Developing a vaccine relies on only a few very technically adept people rather than a pattern of broad coöperation. In 2020, the message from the White House was often that the public should go about its business and let the scientists take care of the pandemic. In 2021, the message has been that the nation would have recovered fully if only the unvaccinated would do their part. Mina said, “It’s a public-health disaster, and you cannot beat a public-health disaster if you do not fully engage the public and get their trust, versus just telling everybody, ‘You have to get vaccinated, and if you don’t get vaccinated you are the problem.’ No. The virus is the problem.”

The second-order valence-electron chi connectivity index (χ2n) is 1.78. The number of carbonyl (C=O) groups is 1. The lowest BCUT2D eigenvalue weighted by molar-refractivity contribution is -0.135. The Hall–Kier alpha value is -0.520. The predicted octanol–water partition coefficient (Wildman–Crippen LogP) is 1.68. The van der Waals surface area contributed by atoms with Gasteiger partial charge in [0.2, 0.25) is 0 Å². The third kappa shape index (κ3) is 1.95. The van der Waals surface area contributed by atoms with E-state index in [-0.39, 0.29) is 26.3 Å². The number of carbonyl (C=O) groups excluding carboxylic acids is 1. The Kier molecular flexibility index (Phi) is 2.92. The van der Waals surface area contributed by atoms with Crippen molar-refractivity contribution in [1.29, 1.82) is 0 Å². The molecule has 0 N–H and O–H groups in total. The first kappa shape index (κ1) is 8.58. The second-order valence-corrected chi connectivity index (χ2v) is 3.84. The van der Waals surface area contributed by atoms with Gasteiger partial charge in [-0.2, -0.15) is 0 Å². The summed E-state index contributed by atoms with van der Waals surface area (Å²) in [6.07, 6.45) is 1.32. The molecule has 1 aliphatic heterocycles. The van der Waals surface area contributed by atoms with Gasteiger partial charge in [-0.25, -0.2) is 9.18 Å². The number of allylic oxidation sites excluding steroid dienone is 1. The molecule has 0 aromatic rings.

Biden’s election was billed as the most important step to reëstablish a scientific approach to the pandemic, and in many ways it has been. As McNeil, who covered the pandemic under the Trump Administration, reminded me by e-mail, “The public health messaging of 2021 is a LOT better than that of 2020. Let’s not forget that the official messaging we got included ‘It will all be over by Easter,’ ‘Herd immunity is just around the corner,’ ‘The cure may be worse than the disease,’ ‘More people are dying because of the lockdowns than from the virus,’ ‘Hydroxychloroquine will cure this,’ ‘Convalescent plasma will cure this,’ and ‘I’m a very stable genius.’ ” But removing a specific, truculent politician from the pandemic response didn’t rid it of politics. Instead, it left the experts in the position of trying to manage a politically divided country in which the virus was evolving and many millions of people simply refused to be vaccinated. It has turned the scientists into politicians themselves.